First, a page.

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Extreme right 'biggest threat to EU': Malmström

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Extreme right 'biggest threat to EU': Malmström
Neo-Nazis attack a peaceful anti-racism demo in Kärrtorp, Stockholm last year. File: TT
09:50 CET+01:00
An EU push to counter extremism will give member states cash to help defectors, with Sweden's European Commissioner identifying right-wing extremists as the biggest threat in the union today.

"The biggest threat right now comes from violent right-wing extremism," Commissioner Cecilia Malmström told Sveriges Radio (SR) on Tuesday. "For example in Greece and in Bulgaria, but also in Hungary."

Malmström said both right-wing and left-wing extremists were radicalizing in Europe.

A report from the organization European Humanist Federation published last year noted that right-wing movements had in the past decade managed to influence parliamentary politics in the union.

"Though left-wing populist movements do exist and can dominate the media agenda, they were rarely able to exchange it for political support," the report noted. "The radical right meanwhile was often able to capture third or second place in elections, even playing key roles in maintaining governing coalitions as in the case of Geert Wilders’ Freedom Party in the Netherlands." 

Another distinct threat comes from the civil war in Syria, which has spurred an exchange with European citizens willing to fight there and returning with potentially dangerous ideologies.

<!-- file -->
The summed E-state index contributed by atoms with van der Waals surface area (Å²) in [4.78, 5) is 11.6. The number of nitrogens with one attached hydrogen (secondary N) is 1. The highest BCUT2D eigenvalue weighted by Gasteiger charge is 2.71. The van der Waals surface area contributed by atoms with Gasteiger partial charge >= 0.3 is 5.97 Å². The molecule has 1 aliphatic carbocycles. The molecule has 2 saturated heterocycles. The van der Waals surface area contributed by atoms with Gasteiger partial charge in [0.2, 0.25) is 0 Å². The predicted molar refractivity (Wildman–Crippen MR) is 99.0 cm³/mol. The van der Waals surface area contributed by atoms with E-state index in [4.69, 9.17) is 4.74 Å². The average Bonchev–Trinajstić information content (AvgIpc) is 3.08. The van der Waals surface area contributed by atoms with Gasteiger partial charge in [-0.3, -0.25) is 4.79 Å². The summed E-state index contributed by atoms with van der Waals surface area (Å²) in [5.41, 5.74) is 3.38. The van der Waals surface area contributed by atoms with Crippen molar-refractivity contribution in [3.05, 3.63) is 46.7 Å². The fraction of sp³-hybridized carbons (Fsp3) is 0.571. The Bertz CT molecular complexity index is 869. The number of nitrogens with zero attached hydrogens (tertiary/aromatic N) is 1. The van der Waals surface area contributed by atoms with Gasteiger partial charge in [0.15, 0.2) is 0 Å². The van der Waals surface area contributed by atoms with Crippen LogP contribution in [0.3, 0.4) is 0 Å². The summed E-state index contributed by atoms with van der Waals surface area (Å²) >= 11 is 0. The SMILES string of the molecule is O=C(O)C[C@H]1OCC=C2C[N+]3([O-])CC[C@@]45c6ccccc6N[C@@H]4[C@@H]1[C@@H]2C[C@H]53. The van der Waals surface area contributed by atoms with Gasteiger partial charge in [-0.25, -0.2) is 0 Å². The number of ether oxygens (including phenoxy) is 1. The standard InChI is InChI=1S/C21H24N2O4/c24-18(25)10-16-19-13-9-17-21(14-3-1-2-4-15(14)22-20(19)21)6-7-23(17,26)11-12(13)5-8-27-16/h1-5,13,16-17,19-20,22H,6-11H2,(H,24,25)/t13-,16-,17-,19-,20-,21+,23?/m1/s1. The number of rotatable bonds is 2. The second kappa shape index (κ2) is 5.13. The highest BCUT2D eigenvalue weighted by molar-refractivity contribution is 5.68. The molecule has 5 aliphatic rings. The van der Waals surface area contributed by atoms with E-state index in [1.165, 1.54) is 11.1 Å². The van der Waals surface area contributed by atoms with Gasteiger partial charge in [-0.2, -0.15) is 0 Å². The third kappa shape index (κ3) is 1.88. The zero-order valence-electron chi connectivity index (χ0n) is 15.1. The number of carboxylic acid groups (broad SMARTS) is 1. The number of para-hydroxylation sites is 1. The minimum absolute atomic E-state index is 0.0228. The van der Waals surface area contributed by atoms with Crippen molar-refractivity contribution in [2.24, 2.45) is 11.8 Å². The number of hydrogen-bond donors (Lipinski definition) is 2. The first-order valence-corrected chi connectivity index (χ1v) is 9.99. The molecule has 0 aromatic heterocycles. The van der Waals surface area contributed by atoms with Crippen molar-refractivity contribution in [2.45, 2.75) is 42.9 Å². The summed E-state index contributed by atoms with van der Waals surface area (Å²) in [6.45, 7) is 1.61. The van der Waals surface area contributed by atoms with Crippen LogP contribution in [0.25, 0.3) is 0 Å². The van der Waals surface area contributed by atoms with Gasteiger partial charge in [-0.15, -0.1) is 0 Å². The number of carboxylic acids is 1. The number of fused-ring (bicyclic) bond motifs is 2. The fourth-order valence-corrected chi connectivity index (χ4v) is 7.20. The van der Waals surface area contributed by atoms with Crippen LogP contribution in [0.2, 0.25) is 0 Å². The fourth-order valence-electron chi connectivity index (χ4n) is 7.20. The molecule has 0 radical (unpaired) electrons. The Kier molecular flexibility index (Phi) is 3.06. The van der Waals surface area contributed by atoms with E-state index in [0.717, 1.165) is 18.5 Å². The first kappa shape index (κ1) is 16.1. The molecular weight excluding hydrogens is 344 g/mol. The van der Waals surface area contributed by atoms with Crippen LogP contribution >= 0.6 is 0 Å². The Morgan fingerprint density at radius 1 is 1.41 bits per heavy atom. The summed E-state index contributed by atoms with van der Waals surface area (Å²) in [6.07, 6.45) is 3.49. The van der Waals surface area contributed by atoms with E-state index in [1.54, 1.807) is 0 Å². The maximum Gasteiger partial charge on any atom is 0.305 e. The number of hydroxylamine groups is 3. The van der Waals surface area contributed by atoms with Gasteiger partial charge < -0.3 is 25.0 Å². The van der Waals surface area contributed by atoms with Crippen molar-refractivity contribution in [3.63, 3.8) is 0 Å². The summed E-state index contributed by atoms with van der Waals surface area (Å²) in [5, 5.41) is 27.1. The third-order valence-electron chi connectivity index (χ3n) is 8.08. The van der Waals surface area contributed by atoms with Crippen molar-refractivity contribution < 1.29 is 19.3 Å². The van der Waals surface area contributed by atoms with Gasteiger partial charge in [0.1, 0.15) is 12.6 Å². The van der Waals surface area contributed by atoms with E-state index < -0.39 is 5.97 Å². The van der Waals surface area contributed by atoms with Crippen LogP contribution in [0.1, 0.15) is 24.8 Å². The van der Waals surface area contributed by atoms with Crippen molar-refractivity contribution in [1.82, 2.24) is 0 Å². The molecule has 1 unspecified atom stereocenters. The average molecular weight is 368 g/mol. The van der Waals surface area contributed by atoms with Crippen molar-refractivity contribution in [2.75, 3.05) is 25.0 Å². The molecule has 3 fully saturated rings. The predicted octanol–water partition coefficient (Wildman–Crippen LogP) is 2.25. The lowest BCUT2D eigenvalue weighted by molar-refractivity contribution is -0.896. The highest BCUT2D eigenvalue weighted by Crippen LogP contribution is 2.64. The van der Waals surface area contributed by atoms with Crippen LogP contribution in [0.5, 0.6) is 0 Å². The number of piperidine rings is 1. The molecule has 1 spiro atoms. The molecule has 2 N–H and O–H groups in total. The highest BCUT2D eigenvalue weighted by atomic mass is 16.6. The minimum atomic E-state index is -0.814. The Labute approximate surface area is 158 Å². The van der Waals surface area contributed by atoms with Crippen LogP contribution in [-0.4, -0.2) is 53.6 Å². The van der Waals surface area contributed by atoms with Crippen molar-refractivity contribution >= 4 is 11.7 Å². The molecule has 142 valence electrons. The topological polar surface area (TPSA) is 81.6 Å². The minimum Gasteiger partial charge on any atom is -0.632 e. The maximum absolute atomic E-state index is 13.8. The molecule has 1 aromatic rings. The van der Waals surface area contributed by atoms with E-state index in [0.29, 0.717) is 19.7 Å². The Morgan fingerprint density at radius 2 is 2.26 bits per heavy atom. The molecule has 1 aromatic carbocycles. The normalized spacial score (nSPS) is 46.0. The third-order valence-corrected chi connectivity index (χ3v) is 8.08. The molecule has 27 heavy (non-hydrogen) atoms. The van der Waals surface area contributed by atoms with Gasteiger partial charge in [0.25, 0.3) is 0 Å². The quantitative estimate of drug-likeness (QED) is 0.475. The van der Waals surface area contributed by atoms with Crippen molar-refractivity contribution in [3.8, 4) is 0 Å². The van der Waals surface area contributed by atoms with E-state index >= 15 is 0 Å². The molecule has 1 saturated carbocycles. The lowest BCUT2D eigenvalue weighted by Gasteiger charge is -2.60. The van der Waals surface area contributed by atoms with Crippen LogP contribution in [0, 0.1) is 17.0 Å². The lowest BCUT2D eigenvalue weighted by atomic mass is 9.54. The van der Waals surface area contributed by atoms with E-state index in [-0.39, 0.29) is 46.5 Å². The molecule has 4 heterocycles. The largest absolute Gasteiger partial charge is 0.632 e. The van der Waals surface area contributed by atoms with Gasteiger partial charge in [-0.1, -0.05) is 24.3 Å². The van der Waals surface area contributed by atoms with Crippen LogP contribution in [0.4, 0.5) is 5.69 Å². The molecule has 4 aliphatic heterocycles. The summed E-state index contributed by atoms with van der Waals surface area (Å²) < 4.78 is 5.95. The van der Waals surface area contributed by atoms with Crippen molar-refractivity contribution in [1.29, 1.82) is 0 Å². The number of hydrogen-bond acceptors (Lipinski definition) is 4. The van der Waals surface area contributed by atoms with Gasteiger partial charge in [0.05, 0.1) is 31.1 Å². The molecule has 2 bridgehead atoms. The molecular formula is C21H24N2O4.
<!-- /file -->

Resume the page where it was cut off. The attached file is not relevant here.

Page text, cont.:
"Of course not all of them," Malmström said of the roughly 1,500 Europeans known to have shown interest in waging war in Syria. "But some do and they pose a security risk."

In October, Malmström sketched an outline of the modern face of extremism in an op-ed on the commission website. She called for a review of how the authorities deal with potential terror threats, from the likes of Norwegian Anders Behring Breivik to Frenchman Mohamed Merah.

"The terrorist threat has somewhat shifted away from organized groups to individuals or loose and small cells, who are harder to detect and whose actions are harder to predict," Malmström wrote. "To prevent further tragedies, we must adapt our counter-terrorism capabilities to these new challenges."

"It may manifest itself in different forms, be it right-wing or left-wing extremism, separatism or religiously motivated extremism, but it is always characterized by bloodshed and the scars it leaves on society," she further argued.

The European Commission now wants all member states to develop programmes that help extremists quit their radicalized environments, what is known in Sweden as "defector projects" (avhopparverksamhet).

Malmström told SR that the EU will allocate funds to train police and social workers in recognizing and helping young persons who are on the verge of succumbing to violent extremism. 

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